How is Illinois' reproductive health System Performing Right Now?

Not Well



The Reproductive Liberty
and Justice Act


The RLJA amends existing statutes to…

1) remove from Illinois law punitive action by the state in response to Substance Use Disorder among pregnant and birthing people,

2) provide equitable treatment for parents of stillborn babies in receiving vital records of their babies’ births, and

3) clearly establish violations of people’s rights in childbirth as human rights violations under the Illinois Human Rights Act, expanding the avenues for justice and accountability for such violations.

View the bill on the Illinois General Assembly website here:


RLJA Updates

RLJA is currently filed as HB 003 HB 003 is alive until denied, passed, or the end of 2024. HB 003 is currently stalled at the capital. We'll let you know when it progresses!


Human Rights are Unconditional

The Reproductive Liberty & Justice Act promotes just treatment under the Illinois law for pregnant,
birthing and parenting people in Illinois in three distinct ways..

Abolish Punitive
Enact Liam's
Law Notice
Defend the Human rights of patients receiving maternity care

Let's Break it Down...

The bill contains ten sections which amend a law already in place.
See an explanation of each proposed amendment below:

Plans of Safe Care. The Division of Substance Use Prevention and Recovery, in consultation with the Illinois Perinatal Quality Collaborative or its successor organization, shall develop a standardized Plan of Safe Care form to support discharge planning for mothers and infants affected by prenatal substance exposure. Plans of Safe Care shall not be recorded in the State Central Registry described in Section 7 of the Abused and Neglected Child Reporting Act and shall not be discoverable or admissible as evidence in any proceeding pursuant to the Juvenile Court Act of 1987 or the Adoption Act unless the named party waives his or her right to confidentiality in writing.

As used in this Section, “Plan of Safe Care” means a written or electronic document designed to ensure the safety and well-being of a newborn who has been identified by his or her health care provider as being affected by prenatal substance exposure or withdrawal symptoms, or a fetal alcohol spectrum disorder (FASD), and his or her gestational parent.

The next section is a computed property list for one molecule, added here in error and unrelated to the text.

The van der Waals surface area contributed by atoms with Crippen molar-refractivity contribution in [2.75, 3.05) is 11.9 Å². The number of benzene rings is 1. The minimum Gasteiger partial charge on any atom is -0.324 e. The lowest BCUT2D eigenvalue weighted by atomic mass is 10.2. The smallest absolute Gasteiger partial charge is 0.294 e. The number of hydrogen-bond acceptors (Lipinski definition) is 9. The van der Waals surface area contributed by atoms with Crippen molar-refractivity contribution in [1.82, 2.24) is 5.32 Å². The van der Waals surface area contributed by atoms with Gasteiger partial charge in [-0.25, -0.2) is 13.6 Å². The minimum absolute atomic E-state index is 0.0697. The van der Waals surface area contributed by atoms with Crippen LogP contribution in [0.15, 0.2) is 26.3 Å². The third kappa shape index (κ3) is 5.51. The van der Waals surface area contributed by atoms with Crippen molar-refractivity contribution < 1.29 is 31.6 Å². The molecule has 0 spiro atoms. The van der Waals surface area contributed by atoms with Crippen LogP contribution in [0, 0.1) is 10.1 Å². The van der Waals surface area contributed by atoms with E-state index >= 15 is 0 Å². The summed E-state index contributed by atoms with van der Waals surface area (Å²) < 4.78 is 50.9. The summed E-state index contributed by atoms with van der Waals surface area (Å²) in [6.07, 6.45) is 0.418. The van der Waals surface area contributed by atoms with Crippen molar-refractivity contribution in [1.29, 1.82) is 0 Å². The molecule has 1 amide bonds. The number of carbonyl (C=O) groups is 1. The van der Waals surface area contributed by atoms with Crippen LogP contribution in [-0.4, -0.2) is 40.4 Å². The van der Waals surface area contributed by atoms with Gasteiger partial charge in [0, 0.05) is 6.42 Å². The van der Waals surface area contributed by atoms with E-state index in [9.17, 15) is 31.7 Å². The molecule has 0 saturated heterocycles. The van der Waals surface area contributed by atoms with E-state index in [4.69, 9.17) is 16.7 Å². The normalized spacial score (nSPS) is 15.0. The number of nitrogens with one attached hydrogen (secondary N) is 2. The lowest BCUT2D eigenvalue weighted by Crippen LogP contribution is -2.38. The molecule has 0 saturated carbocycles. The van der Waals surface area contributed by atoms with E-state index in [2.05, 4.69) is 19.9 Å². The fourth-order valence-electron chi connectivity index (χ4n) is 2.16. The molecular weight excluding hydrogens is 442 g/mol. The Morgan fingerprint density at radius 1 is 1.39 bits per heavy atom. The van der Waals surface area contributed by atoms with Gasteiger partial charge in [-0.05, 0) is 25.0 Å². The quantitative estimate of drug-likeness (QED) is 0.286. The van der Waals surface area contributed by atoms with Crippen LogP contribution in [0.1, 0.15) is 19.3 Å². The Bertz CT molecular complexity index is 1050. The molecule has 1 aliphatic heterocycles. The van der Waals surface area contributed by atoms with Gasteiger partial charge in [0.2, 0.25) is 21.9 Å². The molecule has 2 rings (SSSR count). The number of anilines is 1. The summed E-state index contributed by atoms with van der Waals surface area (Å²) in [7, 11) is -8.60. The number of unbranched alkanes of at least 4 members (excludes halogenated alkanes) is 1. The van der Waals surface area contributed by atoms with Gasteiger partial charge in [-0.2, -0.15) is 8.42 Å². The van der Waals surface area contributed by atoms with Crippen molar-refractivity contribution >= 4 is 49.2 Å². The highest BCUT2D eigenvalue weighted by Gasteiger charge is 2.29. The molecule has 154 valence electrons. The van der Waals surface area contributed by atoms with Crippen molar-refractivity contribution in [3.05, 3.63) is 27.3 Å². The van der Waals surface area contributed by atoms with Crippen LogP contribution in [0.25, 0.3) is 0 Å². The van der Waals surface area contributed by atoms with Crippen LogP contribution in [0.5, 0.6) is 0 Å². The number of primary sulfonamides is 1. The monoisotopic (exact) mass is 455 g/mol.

For more info:

Requires hospitals to notify bereaved parents of their right to request and receive a certificate of birth resulting in stillbirth via a written form to be known as a “Liam’s Law notice”

Removes from the definition of a “neglected child” a newborn with a positive toxicology result at birth

Specifies that a CAPTA notification cannot be used against a parent in DCFS court proceedings

Sec. 3.5. CAPTA notification. The Department shall develop a standardized CAPTA notification form that is separate and distinct from the form for written confirmation reports of child abuse or neglect as described in Section 7 of this Act. A CAPTA notification shall not be treated as a report of suspected child abuse or neglect under this Act. CAPTA notifications shall not be recorded in the State Central Registry and shall not be discoverable or admissible as evidence in any proceeding pursuant to the Juvenile Court Act of 1987 or the Adoption Act.
Narrows scope of physician’s authority to take custody of a child without consent of parent, without a court order, and with full immunity from civil and criminal liability

Currently: a physician can take “temporary protective custody” of a child, without a court order and with full legal immunity if he has reason to believe the child cannot remain in the parent’s custody “without endangering the child’s health or safety.”
This statutory language is so broad that it appears to have engendered confusion among health care professionals about the circumstances under which it is appropriate for them to exercise this coercive authority. This misunderstanding has contributed to many physicians and hospital administrators believing that they have state sanctioned authority to seize custody of a child whenever that child’s parent makes a decision that does not match the sensibilities of hospital staff members.